President Donald Trump has repeated calls for the US nuclear supremacy, in his first comments on the issue since taking office.
He said it would be “wonderful” if no nation had nuclear arms, but otherwise the US must be “top of the pack”.
President Trump told Reuter that the United States had “fallen behind on nuclear weapon capacity”.
Critics say the US and Russia already have more weapons than necessary to deter a nuclear attack.
According to the US nonpartisan Arms Control Association, the US has 6,800 nuclear weapons and Russia has 7,000.
Speaking to Reuters in a wide-ranging interview, President Trump said: “I am the first one that would like to see everybody – nobody have nukes, but we’re never going to fall behind any country even if it’s a friendly country, we’re never going to fall behind on nuclear power.
“It would be wonderful, a dream would be that no country would have nukes, but if countries are going to have nukes, we’re going to be at the top of the pack.”
Donald Trump’s latest comments on nuclear weapons echo a tweet he sent a few weeks after his election win, in which he pledged to increase the country’s capability.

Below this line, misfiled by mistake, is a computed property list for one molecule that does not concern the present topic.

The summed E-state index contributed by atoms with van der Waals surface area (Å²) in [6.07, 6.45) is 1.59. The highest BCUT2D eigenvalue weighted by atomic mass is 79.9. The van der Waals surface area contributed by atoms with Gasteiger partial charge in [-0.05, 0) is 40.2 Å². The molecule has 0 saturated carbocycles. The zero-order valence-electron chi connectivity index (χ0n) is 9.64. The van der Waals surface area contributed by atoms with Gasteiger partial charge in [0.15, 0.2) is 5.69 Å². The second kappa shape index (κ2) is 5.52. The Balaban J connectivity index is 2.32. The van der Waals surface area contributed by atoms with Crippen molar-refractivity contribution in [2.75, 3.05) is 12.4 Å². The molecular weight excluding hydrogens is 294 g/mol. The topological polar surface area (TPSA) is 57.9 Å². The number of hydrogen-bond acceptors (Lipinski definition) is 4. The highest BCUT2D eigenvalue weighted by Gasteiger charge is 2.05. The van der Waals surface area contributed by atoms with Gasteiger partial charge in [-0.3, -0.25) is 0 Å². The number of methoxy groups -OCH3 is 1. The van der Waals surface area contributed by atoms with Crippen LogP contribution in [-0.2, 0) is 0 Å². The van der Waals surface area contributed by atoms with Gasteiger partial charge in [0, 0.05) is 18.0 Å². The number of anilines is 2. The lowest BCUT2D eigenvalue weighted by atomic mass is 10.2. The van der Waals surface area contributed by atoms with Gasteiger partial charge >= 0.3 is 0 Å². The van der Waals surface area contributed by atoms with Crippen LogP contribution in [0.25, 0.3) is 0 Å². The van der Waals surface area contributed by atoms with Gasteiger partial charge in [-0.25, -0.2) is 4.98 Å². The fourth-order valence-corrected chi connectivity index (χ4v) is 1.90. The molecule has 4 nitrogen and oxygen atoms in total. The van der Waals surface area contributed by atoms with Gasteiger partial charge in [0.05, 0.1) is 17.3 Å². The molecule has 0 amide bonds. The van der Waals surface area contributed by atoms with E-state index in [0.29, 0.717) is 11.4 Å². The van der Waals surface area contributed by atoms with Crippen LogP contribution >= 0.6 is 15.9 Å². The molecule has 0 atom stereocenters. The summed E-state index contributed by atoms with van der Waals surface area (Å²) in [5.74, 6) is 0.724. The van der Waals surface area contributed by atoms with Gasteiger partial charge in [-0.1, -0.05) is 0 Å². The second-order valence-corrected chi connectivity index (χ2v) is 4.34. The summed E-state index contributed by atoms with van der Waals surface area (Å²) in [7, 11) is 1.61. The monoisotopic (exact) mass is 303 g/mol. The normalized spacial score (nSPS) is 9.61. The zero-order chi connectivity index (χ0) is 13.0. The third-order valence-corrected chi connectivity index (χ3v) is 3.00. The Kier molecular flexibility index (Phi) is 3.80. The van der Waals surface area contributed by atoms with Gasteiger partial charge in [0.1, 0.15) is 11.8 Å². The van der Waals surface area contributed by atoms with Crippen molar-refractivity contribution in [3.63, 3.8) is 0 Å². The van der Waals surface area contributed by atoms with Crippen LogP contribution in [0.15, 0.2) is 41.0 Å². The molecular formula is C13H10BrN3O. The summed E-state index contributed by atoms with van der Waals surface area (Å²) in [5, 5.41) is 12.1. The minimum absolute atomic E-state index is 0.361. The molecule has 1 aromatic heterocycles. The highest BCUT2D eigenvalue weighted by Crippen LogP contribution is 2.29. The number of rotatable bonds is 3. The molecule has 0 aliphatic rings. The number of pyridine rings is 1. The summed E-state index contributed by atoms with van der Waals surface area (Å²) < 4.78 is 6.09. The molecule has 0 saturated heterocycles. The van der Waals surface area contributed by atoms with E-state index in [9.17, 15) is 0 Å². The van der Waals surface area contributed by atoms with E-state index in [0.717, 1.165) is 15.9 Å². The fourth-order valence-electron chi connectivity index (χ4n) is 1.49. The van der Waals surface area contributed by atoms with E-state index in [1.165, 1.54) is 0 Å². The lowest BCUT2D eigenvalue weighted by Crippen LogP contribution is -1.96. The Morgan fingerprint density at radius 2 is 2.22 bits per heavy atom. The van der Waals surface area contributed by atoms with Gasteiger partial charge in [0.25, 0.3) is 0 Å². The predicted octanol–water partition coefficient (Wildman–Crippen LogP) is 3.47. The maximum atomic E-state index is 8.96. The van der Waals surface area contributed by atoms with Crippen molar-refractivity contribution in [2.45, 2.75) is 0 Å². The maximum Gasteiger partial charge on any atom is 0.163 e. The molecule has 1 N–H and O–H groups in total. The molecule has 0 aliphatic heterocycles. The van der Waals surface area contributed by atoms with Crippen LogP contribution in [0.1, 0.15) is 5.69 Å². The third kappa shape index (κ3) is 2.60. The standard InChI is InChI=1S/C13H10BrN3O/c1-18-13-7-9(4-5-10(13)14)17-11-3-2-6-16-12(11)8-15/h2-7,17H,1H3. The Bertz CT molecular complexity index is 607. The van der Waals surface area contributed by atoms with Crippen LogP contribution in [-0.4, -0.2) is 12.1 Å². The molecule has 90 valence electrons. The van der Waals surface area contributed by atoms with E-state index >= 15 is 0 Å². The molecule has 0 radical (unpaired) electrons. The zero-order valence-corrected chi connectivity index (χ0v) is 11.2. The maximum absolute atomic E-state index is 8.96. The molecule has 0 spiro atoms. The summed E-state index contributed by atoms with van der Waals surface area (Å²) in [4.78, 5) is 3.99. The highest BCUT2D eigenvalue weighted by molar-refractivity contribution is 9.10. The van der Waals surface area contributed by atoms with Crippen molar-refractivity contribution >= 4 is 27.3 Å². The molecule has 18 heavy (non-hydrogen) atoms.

A new strategic arms limitation treaty between the US and Russia, known as New Start, requires that by February 5, 2018, both countries must limit their arsenals of strategic nuclear weapons to equal levels for 10 years.
The independent Arms Control Association non-profit group criticized Donald Trump’s remarks.
The group said in a statement: “Mr. Trump’s comments suggest, once again, that he is ill-informed about nuclear weapons and has a poor understanding of the unique dangers of nuclear weapons.
“The history of the Cold War shows us that no one comes out on <<top of the pack>> of an arms race and nuclear brinksmanship.”
During Donald Trump’s campaign he referred to nuclear proliferation as the “single biggest problem” facing the world, but also said he could not rule out using nuclear weapons against Europe.
Hillary Clinton repeatedly cast Donald Trump during the campaign as too erratic and lacking in the diplomatic skills required to avoid a nuclear war.